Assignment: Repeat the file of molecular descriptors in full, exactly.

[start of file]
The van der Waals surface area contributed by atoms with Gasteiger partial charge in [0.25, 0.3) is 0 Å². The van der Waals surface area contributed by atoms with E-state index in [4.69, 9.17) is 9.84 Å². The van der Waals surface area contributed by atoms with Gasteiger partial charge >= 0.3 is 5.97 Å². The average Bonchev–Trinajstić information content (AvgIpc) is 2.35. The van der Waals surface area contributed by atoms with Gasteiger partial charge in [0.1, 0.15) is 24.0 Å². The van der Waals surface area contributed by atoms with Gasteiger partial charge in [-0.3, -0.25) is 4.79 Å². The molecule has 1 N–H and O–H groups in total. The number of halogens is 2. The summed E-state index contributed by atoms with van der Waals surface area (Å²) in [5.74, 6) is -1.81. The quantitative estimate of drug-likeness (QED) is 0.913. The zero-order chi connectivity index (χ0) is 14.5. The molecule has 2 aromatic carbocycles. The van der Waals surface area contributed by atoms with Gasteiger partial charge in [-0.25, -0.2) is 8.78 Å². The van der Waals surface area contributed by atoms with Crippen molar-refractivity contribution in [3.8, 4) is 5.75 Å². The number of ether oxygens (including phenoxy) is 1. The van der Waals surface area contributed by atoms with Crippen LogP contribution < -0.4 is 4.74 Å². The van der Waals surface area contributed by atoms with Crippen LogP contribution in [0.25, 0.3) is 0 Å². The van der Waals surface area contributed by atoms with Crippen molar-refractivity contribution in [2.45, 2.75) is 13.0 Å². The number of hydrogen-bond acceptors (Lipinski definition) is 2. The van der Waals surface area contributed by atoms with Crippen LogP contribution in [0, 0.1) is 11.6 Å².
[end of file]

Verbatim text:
The van der Waals surface area contributed by atoms with Gasteiger partial charge in [0.25, 0.3) is 0 Å². The van der Waals surface area contributed by atoms with E-state index in [4.69, 9.17) is 9.84 Å². The van der Waals surface area contributed by atoms with Gasteiger partial charge >= 0.3 is 5.97 Å². The average Bonchev–Trinajstić information content (AvgIpc) is 2.35. The van der Waals surface area contributed by atoms with Gasteiger partial charge in [0.1, 0.15) is 24.0 Å². The van der Waals surface area contributed by atoms with Gasteiger partial charge in [-0.3, -0.25) is 4.79 Å². The molecule has 1 N–H and O–H groups in total. The number of halogens is 2. The summed E-state index contributed by atoms with van der Waals surface area (Å²) in [5.74, 6) is -1.81. The quantitative estimate of drug-likeness (QED) is 0.913. The zero-order chi connectivity index (χ0) is 14.5. The molecule has 2 aromatic carbocycles. The van der Waals surface area contributed by atoms with Gasteiger partial charge in [-0.25, -0.2) is 8.78 Å². The van der Waals surface area contributed by atoms with Crippen molar-refractivity contribution in [3.8, 4) is 5.75 Å². The number of ether oxygens (including phenoxy) is 1. The van der Waals surface area contributed by atoms with Crippen LogP contribution < -0.4 is 4.74 Å². The van der Waals surface area contributed by atoms with Crippen LogP contribution in [0.25, 0.3) is 0 Å². The van der Waals surface area contributed by atoms with Crippen molar-refractivity contribution in [2.45, 2.75) is 13.0 Å². The number of hydrogen-bond acceptors (Lipinski definition) is 2. The van der Waals surface area contributed by atoms with Crippen LogP contribution in [0, 0.1) is 11.6 Å².